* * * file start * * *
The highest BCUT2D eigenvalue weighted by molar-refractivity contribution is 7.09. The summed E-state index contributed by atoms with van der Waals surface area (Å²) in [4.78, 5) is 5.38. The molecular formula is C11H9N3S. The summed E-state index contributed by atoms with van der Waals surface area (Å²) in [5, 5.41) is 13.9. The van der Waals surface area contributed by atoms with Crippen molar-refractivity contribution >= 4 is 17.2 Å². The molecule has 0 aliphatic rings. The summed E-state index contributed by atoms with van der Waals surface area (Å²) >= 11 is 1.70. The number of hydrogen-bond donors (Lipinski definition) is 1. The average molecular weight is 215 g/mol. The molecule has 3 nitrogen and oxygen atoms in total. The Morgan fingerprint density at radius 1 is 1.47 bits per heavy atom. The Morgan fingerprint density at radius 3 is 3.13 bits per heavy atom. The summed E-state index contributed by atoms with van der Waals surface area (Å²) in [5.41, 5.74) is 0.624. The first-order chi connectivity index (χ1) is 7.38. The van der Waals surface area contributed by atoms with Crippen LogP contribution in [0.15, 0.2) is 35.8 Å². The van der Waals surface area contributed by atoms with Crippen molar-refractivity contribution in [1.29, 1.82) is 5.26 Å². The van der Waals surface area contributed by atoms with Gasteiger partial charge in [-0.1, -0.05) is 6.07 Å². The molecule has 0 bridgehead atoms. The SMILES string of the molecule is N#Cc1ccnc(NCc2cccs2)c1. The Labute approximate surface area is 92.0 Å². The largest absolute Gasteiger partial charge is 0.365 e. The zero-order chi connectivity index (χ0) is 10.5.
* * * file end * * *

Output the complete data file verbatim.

The highest BCUT2D eigenvalue weighted by molar-refractivity contribution is 7.09. The summed E-state index contributed by atoms with van der Waals surface area (Å²) in [4.78, 5) is 5.38. The molecular formula is C11H9N3S. The summed E-state index contributed by atoms with van der Waals surface area (Å²) in [5, 5.41) is 13.9. The van der Waals surface area contributed by atoms with Crippen molar-refractivity contribution >= 4 is 17.2 Å². The molecule has 0 aliphatic rings. The summed E-state index contributed by atoms with van der Waals surface area (Å²) >= 11 is 1.70. The number of hydrogen-bond donors (Lipinski definition) is 1. The average molecular weight is 215 g/mol. The molecule has 3 nitrogen and oxygen atoms in total. The Morgan fingerprint density at radius 1 is 1.47 bits per heavy atom. The Morgan fingerprint density at radius 3 is 3.13 bits per heavy atom. The summed E-state index contributed by atoms with van der Waals surface area (Å²) in [5.41, 5.74) is 0.624. The first-order chi connectivity index (χ1) is 7.38. The van der Waals surface area contributed by atoms with Crippen LogP contribution in [0.15, 0.2) is 35.8 Å². The van der Waals surface area contributed by atoms with Crippen molar-refractivity contribution in [1.29, 1.82) is 5.26 Å². The van der Waals surface area contributed by atoms with Gasteiger partial charge in [-0.1, -0.05) is 6.07 Å². The molecule has 0 bridgehead atoms. The SMILES string of the molecule is N#Cc1ccnc(NCc2cccs2)c1. The Labute approximate surface area is 92.0 Å². The largest absolute Gasteiger partial charge is 0.365 e. The zero-order chi connectivity index (χ0) is 10.5.